Second Thought Theatre continues to prove itself as one of the boldest, brashest collections of artists in North Texas, and Christopher Shinn’s Dying City caps off an exceptional year. Well-known Dallas actor Lee Trull makes his directorial debut with this emotional, two-actor drama that probes the oftentimes dark and complicated recesses of family relations. Trull imparts his straightforward, yet brilliantly nuanced acting style to the extraordinary performances in this play.
The story, which is becoming more and more common in this decade of war, centers on Kelly (Grace Heid), a therapist who is dealing with the loss of her husband, Craig (Rhett Henckel), in Iraq. It’s a year later, and Craig’s identical twin brother Peter (Henckel) drops in unannounced. Peter is a successful Hollywood actor in town to do the play A Long Day’s Journey into Night (an emotional family drama in its own right), and he has been trying to contact the hard-to-reach Kelly, who attributes her avoidance to a need for “mental space.”
There are a few revelations and secrets that come to light through Peter’s visit and a series of back and forth flashbacks with Craig that add even more complexity and pathos to the already painful equation for the survivors of their loved one’s death. Heid, in her Dallas debut, plays the distraught Kelly with a tight, agitated tremor in her voice. It is a constrained, pulled-in performance that attempts to convey deep, deep sadness and loss without becoming too overt.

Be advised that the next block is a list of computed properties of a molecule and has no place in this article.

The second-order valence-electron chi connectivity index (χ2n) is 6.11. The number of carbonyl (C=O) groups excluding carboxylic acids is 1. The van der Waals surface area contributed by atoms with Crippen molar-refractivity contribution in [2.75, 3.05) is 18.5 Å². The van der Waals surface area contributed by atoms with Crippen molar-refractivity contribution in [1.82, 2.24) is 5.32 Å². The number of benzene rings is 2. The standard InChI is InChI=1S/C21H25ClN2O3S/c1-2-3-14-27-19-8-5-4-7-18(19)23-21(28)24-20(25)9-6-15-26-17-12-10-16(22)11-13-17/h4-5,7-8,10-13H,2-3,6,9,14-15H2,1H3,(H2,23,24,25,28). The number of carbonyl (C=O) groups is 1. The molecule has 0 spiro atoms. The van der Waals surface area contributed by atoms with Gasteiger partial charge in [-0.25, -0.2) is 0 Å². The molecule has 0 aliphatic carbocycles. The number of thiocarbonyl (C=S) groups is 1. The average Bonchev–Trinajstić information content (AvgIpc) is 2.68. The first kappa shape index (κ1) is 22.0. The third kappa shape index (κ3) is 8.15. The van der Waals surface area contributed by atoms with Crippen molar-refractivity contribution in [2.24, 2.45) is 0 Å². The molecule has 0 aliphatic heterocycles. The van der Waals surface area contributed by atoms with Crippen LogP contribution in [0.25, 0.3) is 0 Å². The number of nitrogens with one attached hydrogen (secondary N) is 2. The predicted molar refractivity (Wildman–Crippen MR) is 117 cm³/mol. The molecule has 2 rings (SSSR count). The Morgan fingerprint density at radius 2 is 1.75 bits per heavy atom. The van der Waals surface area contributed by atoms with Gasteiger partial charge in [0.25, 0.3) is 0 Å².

Henckel’s challenge, a formidable one at that, is to play both brothers, who are very different men, as fully realized persons and not just caricatures. Craig is a Harvard-educated army officer with aspirations to finish his Ph.D. on Faulkner when he gets out of the military. Henckel interprets the “dependable,” yet flawed brother as an outspoken, type A personality, but with touching vulnerability. Henckel’s Peter is a bundle of relationship-challenged boundless energy that wants to share too much. It’s a mini master class of multiple personality acting at its finest, and Henckel garners success in both his iterations.
The clever, if utilitarian set design (Leah Spillman) incorporates a sofa, a few tables, and a sometimes-transparent screen where we see Craig/Peter make different exits and costume quick changes throughout the action. Sound design (Matthew Gray) is made up of ubiquitous and ever-present noises of the big city slowly blending to a crescendo of arresting battle sounds. Languid covers of contemporary pop songs set the mood throughout.
The play is a tense and touching drama that also weaves in some topical riffs on religion, literature, pop culture, and, of course, the politics of war. It’s a good piece of writing that allows, thanks to Trull’s focused directing, performances that transcend the words on the page to stick with you long after the lights go down.
Photo: Rhett Henckel and Grace Heid (Credit: David Leggett)